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Title: Making things in their own way : a study of digital literacy practices in three multilingual households
Author: Akhter, Parven
Awarding Body: University of Sheffield
Current Institution: University of Sheffield
Date of Award: 2015
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The purpose of my study is to contribute to the understanding of the ways in which South Asian children use digital technologies in their homes to learn literacy and language and examine the relationship between home and school discourses. My study explores the ways in which bilingual and multilingual children’s literacy is influenced by their home culture and their engagement with digital technology. The study also considers screen-based multimodal communicative practices. Data collection was conducted over the course of a year and involved three South Asian families including six bilingual/multilingual children in their homes in Northern England. The children’s ages ranged between four and twelve years. An ethnographic methodology was used as a means of understanding the children’s digital practices as they unfolded in their family homes. It included rapport building with the families, obtaining their consent, participant observations, semi-structured interviews and video-recording. A video camera was used to capture digital practices when the children were using a mobile phone, playing Nintendo DSi, making a PowerPoint presentation and accessing online multilingual resources. The video-based data was transcribed using the concept of multimodal interactions. The data analysis employed a thematic approach. From the overall data description, three initial themes emerged: 'literacy-language in a cultural context’, 'home-school relationship' and 'multimodal digital practices in the context of learning literacy and culture’. These initial themes were used to analyse the data further and gain a deeper understanding of the ways in which South Asian family culture influenced children’s literacy and language learning through their use of digital technologies. The main findings recognised that children communicated in the home by combining their bilingual languages in a syncretic process. This bringing together of children’s digital, multimodal and multi-cultural communicative practices provides new insights into the concepts of grammatical trans-languaging, syncretism and hybridity, evident in the children’s chosen activities. The study revealed that their language interaction was intergenerational. The children were creating a hybrid space of practice. The children demonstrated creativity in the construction of hybrid languaging/ trans-languaging. It iii was also evident that heritage language communication, dual language and digital technology skills emerged through the affordance offered by technology to the children. The study explored different kinds of knowledge transfer between home and school. These were literacy, language and heritage culture during children’s use of digital technology. Therefore, children’s home-school linking practices, during their use of digital technology, were understood as schooled constructions of literacy in the multilingual home setting. I viewed this knowledge transfer as symbiotic. It was also apparent that children associated their prior knowledge and experience with new knowledge while using digital technology. This indicates that the children’s learning process extends beyond the visual mode. Children’s currently observable activities revealed a complex process that individualises their learning experience. Overall, multimodal digital literacy practices were extended through the modes selected by the participants and these went beyond the visible modes of communication. This communication was seen as digital and inter-generational multilingual literacy practice in the multilingual household. Finally, the study revealed a new dimension to the theory of multicultural family-focused learning in terms of literacy and language. Children were drawing on different funds of knowledge within their activities. These were digital ‘funds of knowledge’, cultural heritage ‘funds of knowledge’ and home-school link ‘funds of knowledge’. These funds of knowledge integrated into the children’s multicultural family-focused learning and evolved an emergent theory - namely funds of integrative digital multicultural practices. The study implies that, for South Asian children’s home-based literacy and language development, educators need to take cultural context into consideration. Finally, the study suggests that more research is needed into the growing use of digital literacies in home environments and its implications for children’s literacy and language development. This is particularly relevant for research involving bilingual/ multilingual children.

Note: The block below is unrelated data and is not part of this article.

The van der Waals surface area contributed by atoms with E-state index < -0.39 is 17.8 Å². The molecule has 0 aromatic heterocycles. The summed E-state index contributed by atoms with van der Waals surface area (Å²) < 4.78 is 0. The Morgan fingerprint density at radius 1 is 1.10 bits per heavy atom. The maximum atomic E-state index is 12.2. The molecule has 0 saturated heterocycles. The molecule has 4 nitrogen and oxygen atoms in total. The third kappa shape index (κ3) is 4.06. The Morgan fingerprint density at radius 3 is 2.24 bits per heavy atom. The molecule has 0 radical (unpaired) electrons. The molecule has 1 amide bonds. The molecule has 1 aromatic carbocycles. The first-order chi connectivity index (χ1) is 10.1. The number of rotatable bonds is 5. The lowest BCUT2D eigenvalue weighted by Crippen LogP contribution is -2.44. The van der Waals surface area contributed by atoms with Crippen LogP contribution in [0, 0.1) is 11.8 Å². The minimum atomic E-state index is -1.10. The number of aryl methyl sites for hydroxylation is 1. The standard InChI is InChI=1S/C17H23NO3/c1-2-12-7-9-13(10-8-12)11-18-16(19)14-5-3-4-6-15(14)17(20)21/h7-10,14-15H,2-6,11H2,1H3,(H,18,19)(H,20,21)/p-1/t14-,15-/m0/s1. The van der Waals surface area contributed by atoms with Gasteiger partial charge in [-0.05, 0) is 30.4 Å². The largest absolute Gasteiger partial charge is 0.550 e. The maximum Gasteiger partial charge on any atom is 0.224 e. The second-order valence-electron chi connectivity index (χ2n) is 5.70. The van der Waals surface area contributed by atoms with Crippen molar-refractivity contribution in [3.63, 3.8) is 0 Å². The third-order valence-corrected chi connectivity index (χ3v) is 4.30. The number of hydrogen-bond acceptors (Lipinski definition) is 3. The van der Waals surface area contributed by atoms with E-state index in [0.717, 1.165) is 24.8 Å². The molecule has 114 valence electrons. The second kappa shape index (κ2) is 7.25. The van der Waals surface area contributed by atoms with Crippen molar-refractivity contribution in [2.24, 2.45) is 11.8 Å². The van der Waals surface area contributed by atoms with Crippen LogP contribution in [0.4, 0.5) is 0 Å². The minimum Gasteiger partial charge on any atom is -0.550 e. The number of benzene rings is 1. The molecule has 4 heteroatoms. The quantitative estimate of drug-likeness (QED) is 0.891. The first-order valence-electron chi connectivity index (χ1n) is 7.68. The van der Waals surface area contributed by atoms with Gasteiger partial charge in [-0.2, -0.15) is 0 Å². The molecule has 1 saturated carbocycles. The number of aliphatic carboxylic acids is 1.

Supervisor: Pahl, Kate ; Levy, Rachael Sponsor: Not available
Qualification Name: Thesis (Ph.D.) Qualification Level: Doctoral
EThOS ID:  DOI: Not available